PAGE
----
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7. Costa da Morte
(Lois Patiño :: Spain)
Galicia’s Coast of Death gets its name from its infamous history of shipwrecks. Once regarded as the ‘Finisterrae’, the region is honoured here in what might be the year’s best feature about the world’s end – an essay that films its landscapes zoomed in from afar so that their space, like their history, is flattened. Though less conceptually precise, it also pays brief tribute to Benning’s casting a glance (2007) midway through.

couldn’t be further from the bombast of action cinema, but quarry explosion caused me + a few others to jump
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6. Master of the Universe
(Marc Bauder :: Germany)
Errol Morris-style view of the economic collapse as perceived by one of its “insiders”: Rainer Voss, a banker whose forthright manner and palpably comfortable presence before a camera make for compelling viewing. Funny and sharp, its obvious limitations, of a biased narrative, are embraced rather than probed (Voss believes regulated capitalism is attainable). Incidentally, among the many banks accused of a compromised practice in the run up to the present financial collapse is UBS – Festival del film Locarno’s main sponsor.

floor-to-ceiling windows on the one hand suggest all of this manipulation, greed and folly is on display for anyone willing to look. but, elevator shots make clear, this world is so far removed from a ground-level perspective. // architecturally, as low-angle shots remind us, these towers are like modern-day castles – they’re inaccessible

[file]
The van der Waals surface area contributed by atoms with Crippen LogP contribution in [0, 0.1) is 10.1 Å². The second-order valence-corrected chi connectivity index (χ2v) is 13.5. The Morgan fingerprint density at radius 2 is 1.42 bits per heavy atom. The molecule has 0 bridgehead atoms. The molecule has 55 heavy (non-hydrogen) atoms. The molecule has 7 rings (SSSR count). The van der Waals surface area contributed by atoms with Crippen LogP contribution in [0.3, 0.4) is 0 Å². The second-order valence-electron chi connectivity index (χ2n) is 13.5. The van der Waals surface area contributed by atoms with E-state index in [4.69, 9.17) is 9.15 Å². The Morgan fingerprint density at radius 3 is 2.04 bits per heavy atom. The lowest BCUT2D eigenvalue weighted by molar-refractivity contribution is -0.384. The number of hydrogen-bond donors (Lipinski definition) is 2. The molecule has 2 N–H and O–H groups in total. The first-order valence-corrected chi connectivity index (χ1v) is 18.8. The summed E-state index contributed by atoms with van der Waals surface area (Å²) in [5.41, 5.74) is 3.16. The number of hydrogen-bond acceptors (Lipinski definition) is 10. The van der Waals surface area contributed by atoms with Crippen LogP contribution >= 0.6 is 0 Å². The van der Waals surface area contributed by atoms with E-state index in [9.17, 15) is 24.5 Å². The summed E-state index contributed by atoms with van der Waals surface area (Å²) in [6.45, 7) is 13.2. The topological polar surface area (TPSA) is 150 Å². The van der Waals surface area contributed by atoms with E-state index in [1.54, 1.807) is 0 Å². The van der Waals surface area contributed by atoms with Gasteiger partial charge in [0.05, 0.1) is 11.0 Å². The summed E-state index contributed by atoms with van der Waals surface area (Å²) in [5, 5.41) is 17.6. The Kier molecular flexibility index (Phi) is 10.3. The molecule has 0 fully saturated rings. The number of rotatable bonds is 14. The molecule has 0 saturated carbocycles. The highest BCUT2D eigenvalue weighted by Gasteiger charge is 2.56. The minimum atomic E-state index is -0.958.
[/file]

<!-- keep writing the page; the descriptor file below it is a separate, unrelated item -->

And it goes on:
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5. Sense of Humour (Le sens de l’humour)
(Marilyne Canto :: France)
An outwardly ordinary drama, about a widow and single mother who learns to love another man, is elevated by matter-of-fact handling of the emotional frissons that feature in everyday life. Like so many other actors-turned-directors before her, Canto draws from her fellow performers an emotional sincerity and complexity that grips even when the film threatens to implode under its own concentration. Indeed, it’d be sentimental if it weren’t so excellently acted.

one-take scenes but with enough dynamic and range for this aesthetic choice never to get mannered
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4. The Green Serpent: Of Vodka, Men and Distilled Dreams
(Benny Jaberg :: Switzerland / Russia)